Impairing or modifying data, or impairing electronic communications, if done with the intent to cause (or with recklessness to) harm or inconvenience.

Level 3

Possession, control, production or supply of data with the intent to commit any of the above computer offences. Recklessness is not sufficient. This type of offence may be very difficult to prove in relation to the unexpected consequences of the release of a virus, such as occurred with the Melissa virus (Ling 2000).

Level 4

Accessing data that is subject to an access control restriction (Commonwealth, ACT, NSW, Victoria).

Other laws

The remaining three jurisdictions of Western Australia, Queensland and Tasmania have quite different laws to regulate hacking offences.

Western Australia

In Western Australia, section 440A of the Criminal Code was introduced in 1990 under the heading 'unlawful operation of a computer system'. The section refers to a person who 'without authorisation' accesses 'information stored in a restricted access system' or who 'operates' such a system 'in some other way'. A restricted access system is defined as a computer system or a part or application of a computer system that is accessible only through the use of a code that is withheld by the person in control of the computer system or made available on a restricted basis. This provision is particularly suited to the situation of someone hacking a computer from outside but leaves considerable difficulty in determining when initially authorised access becomes unauthorised either by exceeding initial permissions or by the subsequent use of data or information accessed.


The Queensland law introduced in 1997 uses the heading 'computer hacking and misuse' but the offence is defined as the use of a restricted computer without the consent of the computer's controller. A restricted computer is defined as one that requires a 'device, code or sequence of electronic impulses' to gain access. There is a penalty scale of two, five or 10 years maximum term of imprisonment depending on whether (1) an offender simply uses a computer, (2) causes detriment or damage, or gains or intends to gain a benefit, or (3) the detriment, damage or gain is valued at more than $5,000.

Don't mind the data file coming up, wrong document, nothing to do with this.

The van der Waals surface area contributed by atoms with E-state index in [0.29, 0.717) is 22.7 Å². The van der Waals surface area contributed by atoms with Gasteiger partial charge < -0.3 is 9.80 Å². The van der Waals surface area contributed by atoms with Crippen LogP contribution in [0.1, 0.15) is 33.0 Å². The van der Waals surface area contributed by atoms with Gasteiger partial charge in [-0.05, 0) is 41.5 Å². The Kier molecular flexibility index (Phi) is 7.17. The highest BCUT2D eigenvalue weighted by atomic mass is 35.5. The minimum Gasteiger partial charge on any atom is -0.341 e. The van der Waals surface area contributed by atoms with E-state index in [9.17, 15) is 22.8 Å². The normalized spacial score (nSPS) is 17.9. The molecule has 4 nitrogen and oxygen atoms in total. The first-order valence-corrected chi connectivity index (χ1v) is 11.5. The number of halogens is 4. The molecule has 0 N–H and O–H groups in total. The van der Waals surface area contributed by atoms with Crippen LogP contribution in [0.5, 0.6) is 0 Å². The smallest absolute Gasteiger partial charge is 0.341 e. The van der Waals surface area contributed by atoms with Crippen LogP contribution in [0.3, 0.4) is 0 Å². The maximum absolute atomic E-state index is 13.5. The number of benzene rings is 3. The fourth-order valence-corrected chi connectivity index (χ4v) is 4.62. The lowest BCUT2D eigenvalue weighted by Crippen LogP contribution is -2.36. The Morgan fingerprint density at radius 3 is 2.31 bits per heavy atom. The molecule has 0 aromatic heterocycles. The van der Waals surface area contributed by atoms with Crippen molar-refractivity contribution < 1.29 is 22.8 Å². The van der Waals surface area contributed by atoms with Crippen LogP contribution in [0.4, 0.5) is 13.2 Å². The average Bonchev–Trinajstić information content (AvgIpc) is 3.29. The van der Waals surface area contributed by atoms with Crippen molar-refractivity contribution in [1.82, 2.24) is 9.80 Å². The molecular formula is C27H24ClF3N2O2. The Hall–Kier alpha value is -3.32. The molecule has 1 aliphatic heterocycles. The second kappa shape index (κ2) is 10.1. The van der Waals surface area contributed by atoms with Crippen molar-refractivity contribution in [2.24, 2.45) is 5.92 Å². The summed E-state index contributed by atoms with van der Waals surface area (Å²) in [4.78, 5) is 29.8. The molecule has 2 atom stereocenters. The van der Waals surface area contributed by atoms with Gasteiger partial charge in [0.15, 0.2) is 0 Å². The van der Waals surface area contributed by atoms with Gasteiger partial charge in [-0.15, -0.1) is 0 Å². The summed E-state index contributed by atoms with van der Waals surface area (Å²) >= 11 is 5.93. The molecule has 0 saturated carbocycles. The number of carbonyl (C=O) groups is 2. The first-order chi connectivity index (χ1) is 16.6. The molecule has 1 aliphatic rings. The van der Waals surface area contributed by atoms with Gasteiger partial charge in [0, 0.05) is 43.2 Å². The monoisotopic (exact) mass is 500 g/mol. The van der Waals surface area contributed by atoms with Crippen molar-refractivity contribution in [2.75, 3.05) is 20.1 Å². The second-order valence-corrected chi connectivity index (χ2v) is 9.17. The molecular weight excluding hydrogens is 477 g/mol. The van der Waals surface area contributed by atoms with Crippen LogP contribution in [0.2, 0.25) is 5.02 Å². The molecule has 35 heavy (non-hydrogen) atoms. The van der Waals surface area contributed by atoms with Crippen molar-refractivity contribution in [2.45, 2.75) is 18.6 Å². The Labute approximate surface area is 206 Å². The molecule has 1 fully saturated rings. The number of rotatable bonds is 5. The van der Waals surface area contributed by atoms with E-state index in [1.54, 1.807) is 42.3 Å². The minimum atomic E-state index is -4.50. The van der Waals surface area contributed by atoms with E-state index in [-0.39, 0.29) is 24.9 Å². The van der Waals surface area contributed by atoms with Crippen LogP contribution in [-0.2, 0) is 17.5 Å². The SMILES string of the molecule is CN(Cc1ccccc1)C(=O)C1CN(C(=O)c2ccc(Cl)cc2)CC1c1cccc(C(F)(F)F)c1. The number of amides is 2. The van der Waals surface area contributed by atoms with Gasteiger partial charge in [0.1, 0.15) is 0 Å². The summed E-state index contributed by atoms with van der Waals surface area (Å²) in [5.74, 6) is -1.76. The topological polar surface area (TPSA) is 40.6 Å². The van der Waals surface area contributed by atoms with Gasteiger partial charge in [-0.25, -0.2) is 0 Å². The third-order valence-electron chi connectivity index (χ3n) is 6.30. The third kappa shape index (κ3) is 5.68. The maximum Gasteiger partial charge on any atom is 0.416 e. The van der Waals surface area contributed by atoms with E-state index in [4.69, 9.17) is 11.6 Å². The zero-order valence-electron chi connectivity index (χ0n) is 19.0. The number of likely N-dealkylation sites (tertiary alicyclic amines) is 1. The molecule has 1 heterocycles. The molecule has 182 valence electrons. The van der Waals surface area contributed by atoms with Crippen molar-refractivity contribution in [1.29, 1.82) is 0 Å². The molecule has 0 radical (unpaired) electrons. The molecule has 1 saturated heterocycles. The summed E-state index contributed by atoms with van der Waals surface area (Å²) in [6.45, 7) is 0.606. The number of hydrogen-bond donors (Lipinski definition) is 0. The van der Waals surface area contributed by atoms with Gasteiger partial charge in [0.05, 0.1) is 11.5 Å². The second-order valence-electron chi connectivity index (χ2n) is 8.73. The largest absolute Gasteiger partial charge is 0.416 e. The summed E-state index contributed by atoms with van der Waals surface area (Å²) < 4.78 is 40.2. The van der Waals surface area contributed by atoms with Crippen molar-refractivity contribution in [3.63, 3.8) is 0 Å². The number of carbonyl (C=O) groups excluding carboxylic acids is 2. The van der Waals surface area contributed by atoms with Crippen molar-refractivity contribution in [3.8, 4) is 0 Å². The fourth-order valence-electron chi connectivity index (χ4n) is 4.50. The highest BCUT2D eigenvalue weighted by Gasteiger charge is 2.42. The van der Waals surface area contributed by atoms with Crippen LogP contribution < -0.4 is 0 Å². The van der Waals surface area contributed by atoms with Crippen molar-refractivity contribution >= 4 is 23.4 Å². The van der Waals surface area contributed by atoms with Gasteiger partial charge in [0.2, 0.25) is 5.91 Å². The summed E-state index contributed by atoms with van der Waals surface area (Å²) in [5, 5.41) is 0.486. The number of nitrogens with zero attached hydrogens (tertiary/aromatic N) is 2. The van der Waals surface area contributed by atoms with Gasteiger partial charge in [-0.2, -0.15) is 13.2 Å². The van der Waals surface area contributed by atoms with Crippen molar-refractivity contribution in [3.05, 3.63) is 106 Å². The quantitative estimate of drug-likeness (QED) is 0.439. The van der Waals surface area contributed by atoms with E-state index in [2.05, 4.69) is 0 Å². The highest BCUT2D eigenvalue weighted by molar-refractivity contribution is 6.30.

The Tasmanian law follows the recommendations of Gibbs (1988). MCCOC (2001) noted that Gibbs addressed the protection of data stored on Commonwealth computers. The Tasmanian law requires intention and a lack of 'lawful excuse', in relation to damaging (or destroying, erasing or altering) computer data or simply accessing a computer or system of computers without authority. This formulation gives rise to uncertainty whether a person has a 'lawful excuse', which is not further defined. MCCOC (2001) argued that this formulation over-criminalises behaviour because of the breadth of the concepts of 'lawful use', 'access' and what constitutes a 'computer'. It is suggested, for example, that for one student to borrow the calculator of another student without permission would constitute unlawful use.

General issues

Hacking incorporates two quite distinct concepts of acting 'without authorisation' and of acting 'illegally'.


An initial problem is that of defining 'access'. As Kerr (2003) puts it, no one knows what it means to 'access' a computer.